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Turn it on, turn it up, turn it loose

I went running today, and I feel better for it. I've been coasting for too long, too much on automatic pilot. When I was much younger, I was a take-charge sort of guy. A young man unafraid to take on new challenges and new roles, particularly leadership roles. For instance, some of you may remember, some of you will learn, I was the student director of my senior play and it's not false pride to say that, without me, my senior class would never have gone on a senior trip.

While a lot of people do such things as resume padding, I did them because I wanted to.

In law school, that changed. I did a lot of things because they were interesting. I quickly lost interest, sticking out too many for too long.

Recently, though, that hasn't been the case at all. I am unwilling, for some reason that Freud or Jung might be able to unearth, to take charge of my life in many respects. For a long time, I've been just skirting by, doing what I have to. (One of the many joys of being smart is that my minimal effort often exceeds the mediocre expectations of the crowd.)

Much like the Democratic party, apparently, I fear power and money (perhaps it's just severe distrust). I have been unwilling to take on anything that might involve leadership or money or power.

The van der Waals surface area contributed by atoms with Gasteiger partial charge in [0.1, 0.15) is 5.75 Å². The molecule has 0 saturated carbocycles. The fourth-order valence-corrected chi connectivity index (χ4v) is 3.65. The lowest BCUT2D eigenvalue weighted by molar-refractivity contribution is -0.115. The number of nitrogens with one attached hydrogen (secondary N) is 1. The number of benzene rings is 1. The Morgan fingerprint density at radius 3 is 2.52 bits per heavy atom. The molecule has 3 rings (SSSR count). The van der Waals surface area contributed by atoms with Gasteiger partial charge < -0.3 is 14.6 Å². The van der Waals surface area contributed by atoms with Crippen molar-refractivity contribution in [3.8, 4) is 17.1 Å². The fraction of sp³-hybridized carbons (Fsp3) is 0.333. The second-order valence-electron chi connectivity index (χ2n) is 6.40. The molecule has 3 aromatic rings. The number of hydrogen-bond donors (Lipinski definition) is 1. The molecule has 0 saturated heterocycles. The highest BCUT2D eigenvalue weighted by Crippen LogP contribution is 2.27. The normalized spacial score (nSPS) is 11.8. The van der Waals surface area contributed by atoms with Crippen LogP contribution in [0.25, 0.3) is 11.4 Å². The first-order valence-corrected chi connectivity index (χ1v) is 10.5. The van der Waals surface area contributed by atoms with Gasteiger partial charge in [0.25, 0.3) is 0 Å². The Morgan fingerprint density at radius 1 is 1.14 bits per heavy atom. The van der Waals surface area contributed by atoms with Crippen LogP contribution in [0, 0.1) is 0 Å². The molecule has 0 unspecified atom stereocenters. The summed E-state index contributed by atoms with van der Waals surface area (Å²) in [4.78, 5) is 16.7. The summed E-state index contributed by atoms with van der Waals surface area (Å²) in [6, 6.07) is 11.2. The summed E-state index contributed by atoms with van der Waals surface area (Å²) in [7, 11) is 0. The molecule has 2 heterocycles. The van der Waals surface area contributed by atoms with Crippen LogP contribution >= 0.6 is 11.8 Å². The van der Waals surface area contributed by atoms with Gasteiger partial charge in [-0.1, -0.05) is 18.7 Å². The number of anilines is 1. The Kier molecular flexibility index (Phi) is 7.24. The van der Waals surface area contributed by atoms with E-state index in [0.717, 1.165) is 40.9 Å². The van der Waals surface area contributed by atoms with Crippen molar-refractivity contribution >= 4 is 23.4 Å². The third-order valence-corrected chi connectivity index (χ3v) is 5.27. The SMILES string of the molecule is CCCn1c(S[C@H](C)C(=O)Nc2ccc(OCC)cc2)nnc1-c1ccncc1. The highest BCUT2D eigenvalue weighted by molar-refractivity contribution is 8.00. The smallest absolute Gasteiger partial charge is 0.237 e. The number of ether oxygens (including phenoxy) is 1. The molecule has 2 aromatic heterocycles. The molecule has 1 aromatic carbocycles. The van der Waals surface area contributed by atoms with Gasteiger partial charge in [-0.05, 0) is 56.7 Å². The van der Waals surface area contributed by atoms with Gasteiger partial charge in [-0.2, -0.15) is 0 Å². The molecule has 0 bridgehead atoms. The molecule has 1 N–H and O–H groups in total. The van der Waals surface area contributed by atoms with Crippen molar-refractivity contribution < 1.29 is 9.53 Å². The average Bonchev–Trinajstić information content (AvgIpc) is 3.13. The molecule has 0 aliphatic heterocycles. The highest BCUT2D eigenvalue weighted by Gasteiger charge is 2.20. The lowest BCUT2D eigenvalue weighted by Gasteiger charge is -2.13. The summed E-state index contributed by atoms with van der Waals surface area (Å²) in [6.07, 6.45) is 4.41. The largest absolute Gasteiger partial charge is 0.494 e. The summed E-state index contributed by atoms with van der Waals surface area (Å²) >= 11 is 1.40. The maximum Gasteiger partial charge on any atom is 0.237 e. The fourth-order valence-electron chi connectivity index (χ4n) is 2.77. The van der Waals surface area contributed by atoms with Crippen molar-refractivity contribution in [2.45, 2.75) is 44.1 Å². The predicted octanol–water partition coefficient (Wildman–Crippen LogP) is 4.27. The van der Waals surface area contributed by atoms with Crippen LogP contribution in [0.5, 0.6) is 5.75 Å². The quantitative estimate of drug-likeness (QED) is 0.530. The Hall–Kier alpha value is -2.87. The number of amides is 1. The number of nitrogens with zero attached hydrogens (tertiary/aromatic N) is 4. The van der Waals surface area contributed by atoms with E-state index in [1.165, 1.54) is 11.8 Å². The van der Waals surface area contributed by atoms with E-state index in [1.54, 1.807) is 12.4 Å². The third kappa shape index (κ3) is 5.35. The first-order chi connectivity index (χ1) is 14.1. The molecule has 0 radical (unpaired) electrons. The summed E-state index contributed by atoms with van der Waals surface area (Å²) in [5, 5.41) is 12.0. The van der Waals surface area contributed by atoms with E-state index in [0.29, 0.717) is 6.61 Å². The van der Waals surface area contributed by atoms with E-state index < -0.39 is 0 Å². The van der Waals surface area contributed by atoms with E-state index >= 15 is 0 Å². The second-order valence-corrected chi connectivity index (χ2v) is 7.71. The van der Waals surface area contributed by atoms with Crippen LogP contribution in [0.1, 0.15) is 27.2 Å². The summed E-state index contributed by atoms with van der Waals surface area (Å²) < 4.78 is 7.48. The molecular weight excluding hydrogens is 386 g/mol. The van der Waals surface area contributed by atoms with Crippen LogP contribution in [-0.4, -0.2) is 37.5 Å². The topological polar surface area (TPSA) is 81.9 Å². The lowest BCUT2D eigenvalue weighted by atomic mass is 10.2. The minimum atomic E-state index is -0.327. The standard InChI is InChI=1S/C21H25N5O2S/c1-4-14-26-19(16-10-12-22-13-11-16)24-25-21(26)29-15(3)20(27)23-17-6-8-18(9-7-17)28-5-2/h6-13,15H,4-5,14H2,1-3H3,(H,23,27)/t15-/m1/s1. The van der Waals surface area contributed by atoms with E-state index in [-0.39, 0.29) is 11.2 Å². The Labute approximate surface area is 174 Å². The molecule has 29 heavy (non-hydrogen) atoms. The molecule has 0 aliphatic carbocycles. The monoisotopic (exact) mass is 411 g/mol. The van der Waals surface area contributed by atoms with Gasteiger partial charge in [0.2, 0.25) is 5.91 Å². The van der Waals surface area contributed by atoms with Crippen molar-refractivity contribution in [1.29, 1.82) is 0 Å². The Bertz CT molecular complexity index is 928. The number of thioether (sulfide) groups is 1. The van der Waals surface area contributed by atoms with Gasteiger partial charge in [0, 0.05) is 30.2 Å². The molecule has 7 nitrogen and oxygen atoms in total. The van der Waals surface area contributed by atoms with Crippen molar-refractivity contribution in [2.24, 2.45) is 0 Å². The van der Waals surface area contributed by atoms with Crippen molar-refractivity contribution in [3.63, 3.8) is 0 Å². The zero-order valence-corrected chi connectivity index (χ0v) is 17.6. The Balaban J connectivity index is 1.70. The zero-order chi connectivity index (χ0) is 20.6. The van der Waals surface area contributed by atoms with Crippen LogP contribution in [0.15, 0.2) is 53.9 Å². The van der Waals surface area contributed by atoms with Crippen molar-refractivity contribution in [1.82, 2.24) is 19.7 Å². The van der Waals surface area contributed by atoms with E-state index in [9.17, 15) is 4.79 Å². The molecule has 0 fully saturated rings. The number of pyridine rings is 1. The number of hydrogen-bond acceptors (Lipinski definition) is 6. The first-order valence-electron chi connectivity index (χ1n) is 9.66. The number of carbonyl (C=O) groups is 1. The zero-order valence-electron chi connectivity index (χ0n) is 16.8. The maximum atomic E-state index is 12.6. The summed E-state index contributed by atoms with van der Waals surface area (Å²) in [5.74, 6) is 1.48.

So baby steps. Today I went running. I haven't been willing to exercise. As I gradually work toward a vegetarian diet and incorporate more exercise, I hope to return to the leader, the young, powerful man I once was. I'm figuring out where to go next.

One thing that I think is related is the fact that you have to have courage in your convictions. Being intelligent means being willing to examine your own motivations and beliefs, and doing it often. So it's difficult to just flat-out say, "I'm right" (Republicans and the religious right have no such quarrels; they firmly believe they are right and the ends just the means in their eyes - this is wherein our problem lies). But I am. And it's time to believe that.

When I in college was working on my senior project, as I neared the end of the process and was increasingly caught up in minutae, my advisor told me of an Arabic proverb that I must remind myself of frequently: "Trust in Allah, but tether your horse." If you don't like the use of Allah, substitute God or, my personal preference, the Universe. It means take charge and control your life, but there comes a point where you have to trust in larger powers than yourself. Things do work out, especially if you deal with what you can. All too often, I fall too far on one side or the other. I either trust the Universe too much and become unwilling to take charge or accept responsibilty, or I focus too much on very little things, get consumed by details, "the small stuff," in common parlance, and fail to see the forest for the trees.

So: Trust in Allah, but tether your horse.

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